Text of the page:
For ECI, Language Is Power
In an appropriately satirical post, Dan Drezner wonders whether the Emergency Committee for Israel is undermining its own goal—stopping Iran from obtaining a nuclear weapon—by expending resources trying to convince Barack Obama, Chuck Hagel, Rand Paul, and other Americans of their hawkish point of view. His tongue-in-cheek suggestion is, rather, that ECI should try to convince Jerusalem to go harder on Iran. He asks, “if groups like ECI care only about eliminating the Iranian threat as soon as possible, is this their best expenditure of resources?”
But Drezner’s take on ECI does raise an important question about its goals, which in turn matters for understanding (or combating, depending on your position) its activities. ECI “wins” when it controls the language used to describe American politics and policy. In this way its priorities and preferences are integrated into the discussion.
ECI does want to influence American policy toward Iran and the Middle East more broadly. But legislators and foreign policy decision-makers aren’t its only audience—the organized pro-Israel Jewish community is, too. Its “victories” can be particularly big when it brings the organized Jewish community along with it. Hagel, for example, has been forced to publicly take positions that could well have been written out for him by ECI.
The U.S. Jewish community has been undergoing religious, cultural, social, and political changes. Jews aren’t disconnecting from Israel, but this fragmentation has opened up space for new advocacy groups to insert themselves into the public discourse.
Supported by individual Jewish hawks like Josh Block and Jennifer Rubin, media like the Weekly Standard, and veteran groups like the Zionist Organization of America and the Jewish Institute for National Security Affairs, the far-right ECI has taken on an overtly-partisan agenda, casting any dispute over policy as one between those who are true friends of Israel (normally conservatives and Republicans) and those who aren’t (normally liberals and Democrats).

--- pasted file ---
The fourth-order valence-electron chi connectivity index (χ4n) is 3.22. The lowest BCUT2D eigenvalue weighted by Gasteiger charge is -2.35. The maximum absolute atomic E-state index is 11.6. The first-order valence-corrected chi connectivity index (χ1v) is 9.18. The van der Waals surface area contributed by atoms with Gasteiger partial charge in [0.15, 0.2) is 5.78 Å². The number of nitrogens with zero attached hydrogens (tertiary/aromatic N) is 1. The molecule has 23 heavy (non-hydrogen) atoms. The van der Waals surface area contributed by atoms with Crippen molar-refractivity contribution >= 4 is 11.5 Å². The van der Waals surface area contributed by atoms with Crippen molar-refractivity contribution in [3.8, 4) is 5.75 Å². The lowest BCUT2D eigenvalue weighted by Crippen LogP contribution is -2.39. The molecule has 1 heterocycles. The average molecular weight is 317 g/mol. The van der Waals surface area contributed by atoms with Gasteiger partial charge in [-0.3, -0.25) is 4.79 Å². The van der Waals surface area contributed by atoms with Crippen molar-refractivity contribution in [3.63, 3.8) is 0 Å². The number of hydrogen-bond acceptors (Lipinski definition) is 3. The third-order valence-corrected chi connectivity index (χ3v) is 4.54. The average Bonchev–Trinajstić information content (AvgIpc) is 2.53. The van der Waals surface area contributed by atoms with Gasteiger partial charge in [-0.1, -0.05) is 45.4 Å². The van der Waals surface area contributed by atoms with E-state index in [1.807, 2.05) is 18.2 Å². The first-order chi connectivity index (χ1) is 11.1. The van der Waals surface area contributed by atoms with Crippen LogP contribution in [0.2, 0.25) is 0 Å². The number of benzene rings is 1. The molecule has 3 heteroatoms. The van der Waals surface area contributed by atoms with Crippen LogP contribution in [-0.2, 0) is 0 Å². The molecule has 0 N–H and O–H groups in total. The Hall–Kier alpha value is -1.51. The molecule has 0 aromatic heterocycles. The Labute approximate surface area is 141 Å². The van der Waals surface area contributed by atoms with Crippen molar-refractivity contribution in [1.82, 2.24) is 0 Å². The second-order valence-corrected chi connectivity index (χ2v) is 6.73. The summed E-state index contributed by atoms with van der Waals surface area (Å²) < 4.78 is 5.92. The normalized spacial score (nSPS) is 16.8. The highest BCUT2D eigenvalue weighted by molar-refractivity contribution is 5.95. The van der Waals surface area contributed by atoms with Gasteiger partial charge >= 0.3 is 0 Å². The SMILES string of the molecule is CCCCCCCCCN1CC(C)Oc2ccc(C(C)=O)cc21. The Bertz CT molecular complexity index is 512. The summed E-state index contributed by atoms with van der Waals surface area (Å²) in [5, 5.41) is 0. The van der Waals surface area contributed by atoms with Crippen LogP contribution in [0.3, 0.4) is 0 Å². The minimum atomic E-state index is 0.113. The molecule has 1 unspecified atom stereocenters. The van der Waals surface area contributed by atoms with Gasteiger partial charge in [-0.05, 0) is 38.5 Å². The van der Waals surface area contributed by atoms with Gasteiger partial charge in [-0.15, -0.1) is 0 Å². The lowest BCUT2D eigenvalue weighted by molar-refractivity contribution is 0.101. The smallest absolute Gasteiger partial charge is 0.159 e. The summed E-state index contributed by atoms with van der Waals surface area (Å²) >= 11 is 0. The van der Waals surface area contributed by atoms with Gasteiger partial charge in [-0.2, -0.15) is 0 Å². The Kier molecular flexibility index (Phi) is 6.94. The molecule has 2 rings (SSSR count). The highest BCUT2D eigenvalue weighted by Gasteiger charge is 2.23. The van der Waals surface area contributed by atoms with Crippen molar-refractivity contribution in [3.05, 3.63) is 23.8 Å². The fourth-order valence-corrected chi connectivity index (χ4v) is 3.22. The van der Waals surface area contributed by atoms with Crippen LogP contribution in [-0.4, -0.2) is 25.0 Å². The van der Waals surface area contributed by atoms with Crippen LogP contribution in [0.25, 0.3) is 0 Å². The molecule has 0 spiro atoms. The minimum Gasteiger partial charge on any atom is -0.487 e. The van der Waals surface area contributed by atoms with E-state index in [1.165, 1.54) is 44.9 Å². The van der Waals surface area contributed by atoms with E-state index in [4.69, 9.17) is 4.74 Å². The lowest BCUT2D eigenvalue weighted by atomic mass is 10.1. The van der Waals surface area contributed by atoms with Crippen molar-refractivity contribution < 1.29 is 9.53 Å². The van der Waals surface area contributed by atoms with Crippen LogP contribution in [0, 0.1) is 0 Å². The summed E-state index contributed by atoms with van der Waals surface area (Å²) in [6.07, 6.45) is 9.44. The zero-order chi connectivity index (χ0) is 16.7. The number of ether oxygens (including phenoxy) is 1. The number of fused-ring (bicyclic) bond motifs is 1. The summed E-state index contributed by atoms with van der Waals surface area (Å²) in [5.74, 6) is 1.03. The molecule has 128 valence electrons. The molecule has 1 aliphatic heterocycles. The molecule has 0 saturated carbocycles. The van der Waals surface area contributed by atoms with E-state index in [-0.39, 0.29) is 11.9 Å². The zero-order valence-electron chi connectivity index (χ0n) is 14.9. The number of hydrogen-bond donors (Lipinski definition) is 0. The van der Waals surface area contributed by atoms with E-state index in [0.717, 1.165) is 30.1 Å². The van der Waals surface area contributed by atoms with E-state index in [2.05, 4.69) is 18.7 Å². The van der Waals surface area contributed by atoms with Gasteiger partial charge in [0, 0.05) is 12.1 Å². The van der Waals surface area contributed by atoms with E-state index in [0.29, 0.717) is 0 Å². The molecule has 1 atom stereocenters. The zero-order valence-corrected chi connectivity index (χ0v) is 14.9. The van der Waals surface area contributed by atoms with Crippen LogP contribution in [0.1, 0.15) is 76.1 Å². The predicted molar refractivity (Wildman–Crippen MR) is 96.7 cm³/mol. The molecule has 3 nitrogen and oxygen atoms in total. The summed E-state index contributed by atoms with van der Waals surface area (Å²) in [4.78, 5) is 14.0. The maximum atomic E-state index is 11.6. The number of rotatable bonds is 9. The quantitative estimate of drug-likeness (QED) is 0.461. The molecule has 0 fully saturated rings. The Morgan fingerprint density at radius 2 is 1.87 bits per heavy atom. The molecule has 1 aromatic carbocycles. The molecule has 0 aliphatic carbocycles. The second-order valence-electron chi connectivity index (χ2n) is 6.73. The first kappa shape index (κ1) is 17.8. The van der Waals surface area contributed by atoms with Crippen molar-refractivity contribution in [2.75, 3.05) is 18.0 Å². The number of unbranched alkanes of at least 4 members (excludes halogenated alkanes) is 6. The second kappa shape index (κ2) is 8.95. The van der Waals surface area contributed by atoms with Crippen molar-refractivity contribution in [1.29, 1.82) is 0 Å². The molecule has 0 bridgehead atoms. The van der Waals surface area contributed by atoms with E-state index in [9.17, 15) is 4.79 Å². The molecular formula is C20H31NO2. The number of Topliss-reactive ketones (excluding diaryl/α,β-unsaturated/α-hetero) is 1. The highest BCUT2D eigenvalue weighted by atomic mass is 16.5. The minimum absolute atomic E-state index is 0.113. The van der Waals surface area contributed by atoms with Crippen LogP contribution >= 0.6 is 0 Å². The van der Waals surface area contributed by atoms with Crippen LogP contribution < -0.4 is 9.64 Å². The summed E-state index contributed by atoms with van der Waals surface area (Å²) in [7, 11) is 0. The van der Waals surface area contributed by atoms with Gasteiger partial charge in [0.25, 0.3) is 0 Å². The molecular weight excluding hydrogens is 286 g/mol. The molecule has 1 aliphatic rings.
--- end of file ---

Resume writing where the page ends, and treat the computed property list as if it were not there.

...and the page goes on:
This is in direct contrast to the longstanding policy of major and much stronger national organizations like AIPAC, the Jewish Council for Public Affairs, and the Conference of Presidents of Major American Jewish Organizations (and sometimes the American Jewish Committee). Their practice is to avoid partisan rhetoric and fights, because their mandate is to ensure broad American support for Israel, including across parties.
ECI is well-funded, but it understands it’s competing against the well-established groups mentioned above as well as new advocacy groups on the left like J Street and others. Sure, it can make things difficult for its opponents, but it can’t hope to change policy on its own. The key is understanding ECI’s definition of winning: to shape the public discourse on issues, policies, and candidates related to Israel.
Sometimes it has the field to itself. The centrist organizations normally don’t engage on presidential nominations. This makes it seem like ECI and its ilk represent what it means to be Jewish and pro-Israel. On specific policies and issues, when ECI loudly proclaims that American policy is endangering Israel, the centrist groups can’t allow themselves to be out-flanked by ECI. They are pulled in ECI’s direction.
The battle isn’t, then, about policy so much as it is about how that policy is discussed. ECI is like a paramilitary or guerilla group: it can’t win the war, at least not yet, and so it must harry its enemies and force them into positions that concede little bits of ground here and there.
ECI is playing the long-game, and it doesn’t make sense to classify its defeats and victories according to a few public advertisements or specific policies, or even by whether its preferred candidates win their campaigns. Its purpose is to change the entire discourse on Israel.
When Hagel is confirmed as Secretary of Defense, ECI won’t concede or stop to reassess its tactics; look for it to do the opposite.